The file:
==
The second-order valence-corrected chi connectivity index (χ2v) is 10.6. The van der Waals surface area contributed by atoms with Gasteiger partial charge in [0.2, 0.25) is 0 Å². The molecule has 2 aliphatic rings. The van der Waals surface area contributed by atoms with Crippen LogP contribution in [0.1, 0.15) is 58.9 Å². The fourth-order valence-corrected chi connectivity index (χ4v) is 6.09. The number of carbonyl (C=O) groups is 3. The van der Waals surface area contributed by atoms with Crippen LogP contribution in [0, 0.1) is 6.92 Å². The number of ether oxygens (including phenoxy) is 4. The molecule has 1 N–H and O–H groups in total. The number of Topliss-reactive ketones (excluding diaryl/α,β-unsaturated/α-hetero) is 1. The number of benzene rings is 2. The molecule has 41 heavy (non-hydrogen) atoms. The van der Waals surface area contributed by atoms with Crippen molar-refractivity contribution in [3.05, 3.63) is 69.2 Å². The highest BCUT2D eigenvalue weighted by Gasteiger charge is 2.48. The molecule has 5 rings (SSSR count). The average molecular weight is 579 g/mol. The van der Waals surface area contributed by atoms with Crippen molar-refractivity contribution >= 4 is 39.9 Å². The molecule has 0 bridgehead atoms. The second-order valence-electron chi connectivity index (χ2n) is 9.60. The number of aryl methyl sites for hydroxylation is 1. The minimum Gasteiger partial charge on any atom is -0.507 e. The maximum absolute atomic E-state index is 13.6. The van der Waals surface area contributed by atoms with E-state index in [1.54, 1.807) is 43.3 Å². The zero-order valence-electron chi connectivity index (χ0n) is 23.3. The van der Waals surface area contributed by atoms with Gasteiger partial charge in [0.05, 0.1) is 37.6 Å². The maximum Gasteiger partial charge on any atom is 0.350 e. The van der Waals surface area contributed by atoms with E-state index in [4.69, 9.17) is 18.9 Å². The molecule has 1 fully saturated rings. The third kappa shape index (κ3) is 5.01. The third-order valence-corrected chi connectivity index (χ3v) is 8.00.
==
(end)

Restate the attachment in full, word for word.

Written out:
The second-order valence-corrected chi connectivity index (χ2v) is 10.6. The van der Waals surface area contributed by atoms with Gasteiger partial charge in [0.2, 0.25) is 0 Å². The molecule has 2 aliphatic rings. The van der Waals surface area contributed by atoms with Crippen LogP contribution in [0.1, 0.15) is 58.9 Å². The fourth-order valence-corrected chi connectivity index (χ4v) is 6.09. The number of carbonyl (C=O) groups is 3. The van der Waals surface area contributed by atoms with Crippen LogP contribution in [0, 0.1) is 6.92 Å². The number of ether oxygens (including phenoxy) is 4. The molecule has 1 N–H and O–H groups in total. The number of Topliss-reactive ketones (excluding diaryl/α,β-unsaturated/α-hetero) is 1. The number of benzene rings is 2. The molecule has 41 heavy (non-hydrogen) atoms. The van der Waals surface area contributed by atoms with Crippen molar-refractivity contribution in [3.05, 3.63) is 69.2 Å². The highest BCUT2D eigenvalue weighted by Gasteiger charge is 2.48. The molecule has 5 rings (SSSR count). The average molecular weight is 579 g/mol. The van der Waals surface area contributed by atoms with Crippen molar-refractivity contribution >= 4 is 39.9 Å². The molecule has 0 bridgehead atoms. The second-order valence-electron chi connectivity index (χ2n) is 9.60. The number of aryl methyl sites for hydroxylation is 1. The minimum Gasteiger partial charge on any atom is -0.507 e. The maximum absolute atomic E-state index is 13.6. The van der Waals surface area contributed by atoms with E-state index in [1.54, 1.807) is 43.3 Å². The zero-order valence-electron chi connectivity index (χ0n) is 23.3. The van der Waals surface area contributed by atoms with Gasteiger partial charge in [0.05, 0.1) is 37.6 Å². The maximum Gasteiger partial charge on any atom is 0.350 e. The van der Waals surface area contributed by atoms with E-state index in [4.69, 9.17) is 18.9 Å². The molecule has 1 fully saturated rings. The third kappa shape index (κ3) is 5.01. The third-order valence-corrected chi connectivity index (χ3v) is 8.00.